Arthur Keily competing at the 1960 Summer Olympics, near the 10-kilometre mark
The 1960 Olympic marathon's lead pack, near the 10 km (6 mi) mark, Bikila (#11), following Bertie Messitt (#58), Bakir Benaïssa, Keily (#46), Aurèle Vandendriessche (#36), and Rhadi Ben Abdesselam (#185).

Later life[edit]

Following two decades with British Rail, Keily found a job with Rolls-Royce Limited in 1957 and worked there until 1962, when he joined the promotions department of Derby County F.C.. His final position was that of a greyhound racing adviser with the Derby Telegraph. Following his retirement he wrote several books on health and fitness and returned to long-distance running at the master's level. In 1991 he set a world record for his age class in the event at 3:24:22 and in 2001 he was the British master's champion in 80+ category of both the 400 m and 3000 m.[2] The Derby Museum and Art Gallery has a display showing medals and awards from his career and he has also been honoured with numerous awards for his charity work including the Derby Civic Award (1992) and the Queen Elizabeth II Golden Jubilee Medal (2002). For his sporting achievements, he was presented with the Lifetime Achievement in Sport Award in 2008 from the city of Derby and an Honorary Degree of Master of the University from the University of Derby in 2011.[3] He died 2 March 2016 at the age of 94.[5]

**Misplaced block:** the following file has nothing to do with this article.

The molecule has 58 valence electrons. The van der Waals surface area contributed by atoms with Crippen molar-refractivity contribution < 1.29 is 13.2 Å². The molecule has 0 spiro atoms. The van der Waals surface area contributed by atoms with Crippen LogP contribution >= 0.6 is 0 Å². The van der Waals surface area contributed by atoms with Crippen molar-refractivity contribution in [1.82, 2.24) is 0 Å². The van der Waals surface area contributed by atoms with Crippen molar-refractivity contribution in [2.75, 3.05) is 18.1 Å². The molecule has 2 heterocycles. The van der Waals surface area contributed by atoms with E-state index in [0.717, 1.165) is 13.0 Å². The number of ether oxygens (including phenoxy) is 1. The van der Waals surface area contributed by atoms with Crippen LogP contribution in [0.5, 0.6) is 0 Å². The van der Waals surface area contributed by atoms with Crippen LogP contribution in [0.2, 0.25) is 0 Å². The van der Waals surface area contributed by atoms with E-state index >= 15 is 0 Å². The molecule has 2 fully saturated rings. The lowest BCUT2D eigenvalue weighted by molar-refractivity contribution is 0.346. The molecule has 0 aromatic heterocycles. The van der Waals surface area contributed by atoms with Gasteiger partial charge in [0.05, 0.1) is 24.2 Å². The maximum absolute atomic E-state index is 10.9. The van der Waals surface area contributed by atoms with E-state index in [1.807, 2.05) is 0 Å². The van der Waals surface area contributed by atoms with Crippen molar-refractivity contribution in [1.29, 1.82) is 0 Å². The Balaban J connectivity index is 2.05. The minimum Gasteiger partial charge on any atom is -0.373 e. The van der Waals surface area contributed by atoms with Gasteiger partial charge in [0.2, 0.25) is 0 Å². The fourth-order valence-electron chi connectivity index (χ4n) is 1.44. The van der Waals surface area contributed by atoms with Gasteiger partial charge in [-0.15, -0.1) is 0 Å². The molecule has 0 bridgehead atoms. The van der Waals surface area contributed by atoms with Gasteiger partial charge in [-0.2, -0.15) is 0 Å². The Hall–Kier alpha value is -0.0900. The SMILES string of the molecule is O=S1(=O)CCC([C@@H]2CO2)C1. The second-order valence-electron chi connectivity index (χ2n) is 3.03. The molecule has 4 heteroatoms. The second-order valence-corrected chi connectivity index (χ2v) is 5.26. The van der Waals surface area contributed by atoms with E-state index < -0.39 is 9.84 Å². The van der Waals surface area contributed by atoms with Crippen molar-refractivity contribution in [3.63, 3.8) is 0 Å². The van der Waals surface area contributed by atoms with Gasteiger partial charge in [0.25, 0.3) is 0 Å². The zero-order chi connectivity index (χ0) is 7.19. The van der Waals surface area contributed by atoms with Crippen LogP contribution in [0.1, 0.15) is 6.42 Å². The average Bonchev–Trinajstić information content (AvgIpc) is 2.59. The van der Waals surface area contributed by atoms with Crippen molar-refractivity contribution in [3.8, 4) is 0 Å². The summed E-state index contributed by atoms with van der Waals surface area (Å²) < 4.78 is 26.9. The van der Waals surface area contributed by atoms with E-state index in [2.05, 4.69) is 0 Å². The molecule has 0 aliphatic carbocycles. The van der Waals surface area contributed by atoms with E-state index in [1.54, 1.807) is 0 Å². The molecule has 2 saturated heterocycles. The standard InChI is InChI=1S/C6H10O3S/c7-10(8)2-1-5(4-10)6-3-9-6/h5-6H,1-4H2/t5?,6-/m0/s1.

1. ^ Gjerde, Arild; Jeroen Heijmans; Bill Mallon; Hilary Evans (June 2016). "Arthur Keily Biography and Olympic Results". Olympics. Sports Archived from the original on 18 April 2020. Retrieved 29 February 2012.
  2. ^ a b c d e f Sheridan, Michael (November 2008). "'Life does not grow old': Arthur Keily's 60 years of happy sporting endeavour". Track Stats. National Union of Track Statisticians. Retrieved 29 February 2012.
  3. ^ a b c "Arthur Keily – Honorary Degree of Master of the University (HonMUniv)". 2010/2011 honoraries. University of Derby. 2011. Archived from the original on 14 March 2012. Retrieved 29 February 2012.
  4. ^ "Derby's Distance Running Legend". Derby Running Scene. 14 August 2014. Retrieved 3 October 2017.
  5. ^ "Derby Olympian Arthur Keily dies, age 94". Derby Telegraph. Local World. 3 March 2016. Archived from the original on 4 March 2016. Retrieved 3 March 2016.